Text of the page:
American Bankers Association influenced Warren’s contentious crypto bill

American Bankers Association influenced Warren’s contentious crypto bill American Bankers Association influenced Warren’s contentious crypto bill Oluwapelumi Adejumo · 10 hours ago · 2 min read

The revelation has generated severe backlash from the crypto community criticizing the lawmakers.

2 min read

Updated: December 20, 2023 at 11:27 am

American Bankers Association influenced Warren’s contentious crypto bill

Cover art/illustration via CryptoSlate. Image includes combined content which may include AI-generated content.

U.S. Senator Roger Marshall revealed that the American Bankers Association assisted him and Senator Elizabeth Warren in formulating the contentious Digital Asset Anti-Money Laundering Act that has drawn steep criticism from the cryptocurrency community.

The Senator made this admission during a Dec. 7 speech delivered at the Parliamentary Intelligence-Security Forum, saying:

“When Senator Warren presented that legislation to us, the first thing we did is we went to the American Bank Association and said help us craft this [because] we want crypto to be held up at the same standard as you are and I think that by doing that it gave us a lot of buy in and a lot of support.”

This disclosure has sparked significant criticism from various crypto stakeholders against the lawmakers.

Coinbase CEO Brian Armstrong expressed disappointment with lawmakers advocating for banks, highlighting the dissatisfaction among numerous Americans with the existing financial system. He emphasized that being against cryptocurrency could be an unwise political move leading to 2024.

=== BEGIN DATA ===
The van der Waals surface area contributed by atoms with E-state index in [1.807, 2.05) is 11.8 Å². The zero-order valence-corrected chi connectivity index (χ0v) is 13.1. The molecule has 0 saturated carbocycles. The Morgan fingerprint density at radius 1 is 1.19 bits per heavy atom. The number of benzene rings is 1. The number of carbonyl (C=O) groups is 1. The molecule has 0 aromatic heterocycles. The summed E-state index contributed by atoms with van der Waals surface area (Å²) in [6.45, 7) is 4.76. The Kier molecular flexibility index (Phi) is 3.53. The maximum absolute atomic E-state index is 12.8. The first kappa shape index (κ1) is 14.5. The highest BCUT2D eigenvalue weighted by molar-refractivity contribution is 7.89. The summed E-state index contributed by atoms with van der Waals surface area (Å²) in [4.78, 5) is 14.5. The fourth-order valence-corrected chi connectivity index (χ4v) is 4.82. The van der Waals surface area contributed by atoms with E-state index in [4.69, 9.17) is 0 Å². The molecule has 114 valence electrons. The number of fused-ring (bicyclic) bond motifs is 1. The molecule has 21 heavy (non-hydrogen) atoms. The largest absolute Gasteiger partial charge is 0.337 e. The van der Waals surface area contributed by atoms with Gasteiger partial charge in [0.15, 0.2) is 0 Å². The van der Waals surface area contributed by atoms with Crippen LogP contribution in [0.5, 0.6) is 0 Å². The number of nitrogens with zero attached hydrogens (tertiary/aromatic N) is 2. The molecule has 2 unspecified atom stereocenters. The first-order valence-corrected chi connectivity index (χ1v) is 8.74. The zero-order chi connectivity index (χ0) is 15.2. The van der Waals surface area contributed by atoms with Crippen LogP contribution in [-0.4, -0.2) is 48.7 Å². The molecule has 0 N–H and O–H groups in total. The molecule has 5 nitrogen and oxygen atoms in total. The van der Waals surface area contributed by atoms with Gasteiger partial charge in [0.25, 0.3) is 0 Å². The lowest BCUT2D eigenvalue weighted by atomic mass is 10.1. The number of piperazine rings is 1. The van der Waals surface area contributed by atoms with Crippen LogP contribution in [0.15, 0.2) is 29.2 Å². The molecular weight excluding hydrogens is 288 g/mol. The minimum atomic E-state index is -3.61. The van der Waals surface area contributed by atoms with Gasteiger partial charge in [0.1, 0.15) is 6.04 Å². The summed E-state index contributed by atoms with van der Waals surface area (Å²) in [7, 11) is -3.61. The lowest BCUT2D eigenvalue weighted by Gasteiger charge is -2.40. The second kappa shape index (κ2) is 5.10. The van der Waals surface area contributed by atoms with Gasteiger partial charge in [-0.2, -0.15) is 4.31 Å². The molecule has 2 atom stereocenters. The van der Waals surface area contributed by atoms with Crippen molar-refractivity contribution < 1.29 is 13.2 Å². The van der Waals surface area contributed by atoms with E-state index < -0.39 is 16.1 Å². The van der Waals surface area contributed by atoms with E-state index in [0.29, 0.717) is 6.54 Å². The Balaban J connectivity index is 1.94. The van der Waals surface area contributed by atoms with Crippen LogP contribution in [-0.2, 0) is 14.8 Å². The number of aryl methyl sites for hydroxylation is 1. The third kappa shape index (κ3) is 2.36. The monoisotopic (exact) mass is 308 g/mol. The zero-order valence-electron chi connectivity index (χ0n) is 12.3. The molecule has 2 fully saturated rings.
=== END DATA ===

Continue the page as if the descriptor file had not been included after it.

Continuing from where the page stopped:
Sam Lyman, the director of public policy at Bitcoin miner Riot Platforms, said:

“They’re not even trying to hide it anymore: the big banks wrote the bill to kill crypto in the US. But please, keep telling me this is just about AML.”

During the past year, the Digital Asset Anti-Money Laundering Act has garnered support from several US lawmakers and Wall Street banks who want enhanced regulatory oversight for the emerging crypto industry.

According to the lawmakers, the bill addresses existing loopholes and aligns the digital asset ecosystem more closely with established anti-money laundering and countering the financing of terrorism (AML/CFT) frameworks that govern the broader financial system.

Community lashes Warren on the Digital Asset Anti-Money Laundering Act

Meanwhile, the new revelation is coming on the heels of Sen. Warren’s latest anti-crypto move.

On Dec. 19, the lawmaker wrote that crypto companies were spending millions to employ an “army of former defense and law enforcement officials to lobby against new rules shutting down crypto-financed terrorism.”

“This revolving door boosts the crypto industry but endangers our national security,” she added.

The statement generated severe backlash from the crypto community criticizing Sen. Warren’s stance.

Mike Novogratz, the CEO of Galaxy Digital, described Warren as someone who wants to make headlines, adding that:

It is sad that Warren who started her career with good intentions has morphed into a disingenuous know-it-all who uses any chance she gets to make a headline.”

Similarly, Pierre Rochard, the Research VP of Riot Platforms, described the Senator’s statement as an attack on the First Amendment, saying:

“Elizabeth Warren is now attacking the First Amendment. bitcoin  proponents have a right to engage in the policymaking process. We can’t just pass laws written by Big Banks without debate.”

On the other hand, Ripple CTO David Schwartz expressed anger at the Senator’s new move.